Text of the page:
bitstream

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bitstream

Computing a sequence of digital data transmitted electronically
Collins Discovery Encyclopedia, 1st edition © HarperCollins Publishers 2005

bitstream

(1) A series of bits. It typically refers to the transmission of data but may refer to that same set of data in memory or in storage. A bitstream may be structured in any number of formats, but the term is used at the hardware level when referring to the actual flow of data or a block of data in storage.

Bytestreams and Octet Streams
A stream of bytes, also called "octets," is a "bytestream" or "octet stream" and is naturally also a bitstream because bytes are made of eight bits.

Application/Octet Stream
An "application/octet stream" refers to bytes flowing over the Internet. See byte and octet.

(2) An audio mode on DVD and Blu-ray players. See Bitstream mode.
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References in periodicals archive ?
ST has developed and tested high performance algorithms for MPEG-2 to MPEG-2 bitstream and MPEG-2 to H.264 bitstream transcoding, both with bit-rate, frame rate and resolution change supported.
A file may contain zero or more bitstreams and zero or more filestreams.
(Preserving "reader" software is sufficient for this purpose unless there is a need to preserve a record of the original authoring capabilities that were available.) Although this requires saving application and system software as well as the artifact itself, these are all just bitstreams. Unlike most other approaches, this does not require writing new programs for each format and processing each artifact to be saved.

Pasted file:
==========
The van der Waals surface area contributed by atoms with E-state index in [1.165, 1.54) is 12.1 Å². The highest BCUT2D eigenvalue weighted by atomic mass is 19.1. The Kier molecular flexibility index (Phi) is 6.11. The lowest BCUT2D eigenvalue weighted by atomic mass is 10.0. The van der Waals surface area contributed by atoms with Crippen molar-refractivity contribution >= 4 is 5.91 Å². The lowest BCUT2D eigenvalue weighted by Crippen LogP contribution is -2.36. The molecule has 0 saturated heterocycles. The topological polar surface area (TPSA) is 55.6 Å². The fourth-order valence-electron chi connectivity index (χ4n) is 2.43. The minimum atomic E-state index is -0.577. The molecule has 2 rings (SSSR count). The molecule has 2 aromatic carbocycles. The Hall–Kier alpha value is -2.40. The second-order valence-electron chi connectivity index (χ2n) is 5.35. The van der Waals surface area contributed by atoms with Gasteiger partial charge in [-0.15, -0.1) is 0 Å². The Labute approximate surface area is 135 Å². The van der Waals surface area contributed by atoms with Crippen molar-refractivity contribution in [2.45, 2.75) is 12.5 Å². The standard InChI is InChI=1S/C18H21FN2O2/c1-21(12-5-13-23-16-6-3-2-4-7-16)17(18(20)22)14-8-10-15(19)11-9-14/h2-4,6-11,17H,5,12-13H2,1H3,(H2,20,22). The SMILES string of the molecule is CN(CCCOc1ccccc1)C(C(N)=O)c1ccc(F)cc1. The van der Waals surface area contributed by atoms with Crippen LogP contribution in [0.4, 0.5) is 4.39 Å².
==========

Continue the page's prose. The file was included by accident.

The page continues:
In BitStreams, computers themselves aren't much more in evidence than tubes of paint would be at an exhibit of paintings.
Hence, the partitioning of their bitstreams is relatively straightforward.
Information from space satellites already comes in bitstreams. Similar capabilities from other long-range sensors (such as AWACS and JSTARS aircraft and Aegis cruisers) may have to migrate to networked swarms of less individually powerful forms to ensure survivability in an increasingly hostile environment where other nations perceive the United States's system of systems as the U.S.
In particular, the NR-B method has the lowest complexity, because it uses the encoding parameters received directly from the bitstream.
Jim Campbell was included in two recent Whitney Museum extravaganzas: the digitized "BitStreams" and the spiritualized 2002 Biennial.
And that, it seems, is the question posed by two sprawling museum surveys opening this month, one on each coast: The San Francisco Museum of Modern Art presents "010101: Art in Technological Times" (March 3 - July 8; its online, Net-art avatar-sfmoma.org./010101- was launched on January 1, 2001, hence the exhibition's title), while the Whitney Museum of American Art mounts "BitStreams" (March 22-June 10), both of which explore media crossover as artists increasingly exploit digital technologies in the work.
Thus "BitStreams" is likely to be of interest as much for indicating the tastes of Lawrence Rinder, the new curator from Berkeley who came to the museum via his participation in the most recent Biennial, as for showing us what "new creative tools" artists are using these days.
(ii) We define the problem of using physical events to generate unique bitstreams with high probability.